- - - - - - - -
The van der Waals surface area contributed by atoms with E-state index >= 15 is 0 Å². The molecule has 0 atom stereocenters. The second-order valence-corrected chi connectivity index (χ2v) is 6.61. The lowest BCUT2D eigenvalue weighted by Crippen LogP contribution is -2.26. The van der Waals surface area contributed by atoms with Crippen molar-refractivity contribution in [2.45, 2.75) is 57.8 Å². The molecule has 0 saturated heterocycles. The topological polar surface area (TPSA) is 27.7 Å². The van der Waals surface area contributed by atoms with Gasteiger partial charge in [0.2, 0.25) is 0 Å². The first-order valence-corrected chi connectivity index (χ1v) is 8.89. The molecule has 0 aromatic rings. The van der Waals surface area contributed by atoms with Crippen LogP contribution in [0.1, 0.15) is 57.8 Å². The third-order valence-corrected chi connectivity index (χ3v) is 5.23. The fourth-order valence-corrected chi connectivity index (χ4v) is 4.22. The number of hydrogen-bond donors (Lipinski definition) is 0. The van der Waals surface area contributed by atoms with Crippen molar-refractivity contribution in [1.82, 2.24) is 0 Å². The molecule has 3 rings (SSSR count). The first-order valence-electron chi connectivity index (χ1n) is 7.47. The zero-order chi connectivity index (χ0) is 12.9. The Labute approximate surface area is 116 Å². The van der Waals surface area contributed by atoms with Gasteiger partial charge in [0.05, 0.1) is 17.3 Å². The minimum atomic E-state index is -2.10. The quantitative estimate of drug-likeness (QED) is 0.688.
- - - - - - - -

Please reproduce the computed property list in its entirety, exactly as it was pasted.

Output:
The van der Waals surface area contributed by atoms with E-state index >= 15 is 0 Å². The molecule has 0 atom stereocenters. The second-order valence-corrected chi connectivity index (χ2v) is 6.61. The lowest BCUT2D eigenvalue weighted by Crippen LogP contribution is -2.26. The van der Waals surface area contributed by atoms with Crippen molar-refractivity contribution in [2.45, 2.75) is 57.8 Å². The molecule has 0 saturated heterocycles. The topological polar surface area (TPSA) is 27.7 Å². The van der Waals surface area contributed by atoms with Gasteiger partial charge in [0.2, 0.25) is 0 Å². The first-order valence-corrected chi connectivity index (χ1v) is 8.89. The molecule has 0 aromatic rings. The van der Waals surface area contributed by atoms with Crippen LogP contribution in [0.1, 0.15) is 57.8 Å². The third-order valence-corrected chi connectivity index (χ3v) is 5.23. The fourth-order valence-corrected chi connectivity index (χ4v) is 4.22. The number of hydrogen-bond donors (Lipinski definition) is 0. The van der Waals surface area contributed by atoms with Crippen molar-refractivity contribution in [1.82, 2.24) is 0 Å². The molecule has 3 rings (SSSR count). The first-order valence-electron chi connectivity index (χ1n) is 7.47. The zero-order chi connectivity index (χ0) is 12.9. The Labute approximate surface area is 116 Å². The van der Waals surface area contributed by atoms with Gasteiger partial charge in [0.05, 0.1) is 17.3 Å². The minimum atomic E-state index is -2.10. The quantitative estimate of drug-likeness (QED) is 0.688.